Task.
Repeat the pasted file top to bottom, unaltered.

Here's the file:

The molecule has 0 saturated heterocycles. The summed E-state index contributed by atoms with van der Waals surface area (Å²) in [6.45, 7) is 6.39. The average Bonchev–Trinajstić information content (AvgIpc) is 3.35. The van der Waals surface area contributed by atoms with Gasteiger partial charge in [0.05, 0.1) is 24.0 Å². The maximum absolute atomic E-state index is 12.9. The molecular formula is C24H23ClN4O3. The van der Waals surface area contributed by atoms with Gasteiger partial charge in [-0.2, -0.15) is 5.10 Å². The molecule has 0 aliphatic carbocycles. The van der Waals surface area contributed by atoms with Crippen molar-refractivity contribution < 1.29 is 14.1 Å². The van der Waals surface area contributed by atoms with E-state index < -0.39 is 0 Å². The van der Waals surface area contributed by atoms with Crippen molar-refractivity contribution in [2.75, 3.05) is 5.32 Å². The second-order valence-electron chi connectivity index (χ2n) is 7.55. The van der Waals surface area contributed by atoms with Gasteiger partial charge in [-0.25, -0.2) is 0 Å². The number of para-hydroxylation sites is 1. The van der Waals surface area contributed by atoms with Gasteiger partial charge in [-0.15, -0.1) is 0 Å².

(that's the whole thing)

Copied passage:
The molecule has 0 saturated heterocycles. The summed E-state index contributed by atoms with van der Waals surface area (Å²) in [6.45, 7) is 6.39. The average Bonchev–Trinajstić information content (AvgIpc) is 3.35. The van der Waals surface area contributed by atoms with Gasteiger partial charge in [0.05, 0.1) is 24.0 Å². The maximum absolute atomic E-state index is 12.9. The molecular formula is C24H23ClN4O3. The van der Waals surface area contributed by atoms with Gasteiger partial charge in [-0.2, -0.15) is 5.10 Å². The molecule has 0 aliphatic carbocycles. The van der Waals surface area contributed by atoms with Crippen molar-refractivity contribution < 1.29 is 14.1 Å². The van der Waals surface area contributed by atoms with E-state index < -0.39 is 0 Å². The van der Waals surface area contributed by atoms with Crippen molar-refractivity contribution in [2.75, 3.05) is 5.32 Å². The second-order valence-electron chi connectivity index (χ2n) is 7.55. The van der Waals surface area contributed by atoms with Gasteiger partial charge in [-0.25, -0.2) is 0 Å². The number of para-hydroxylation sites is 1. The van der Waals surface area contributed by atoms with Gasteiger partial charge in [-0.15, -0.1) is 0 Å².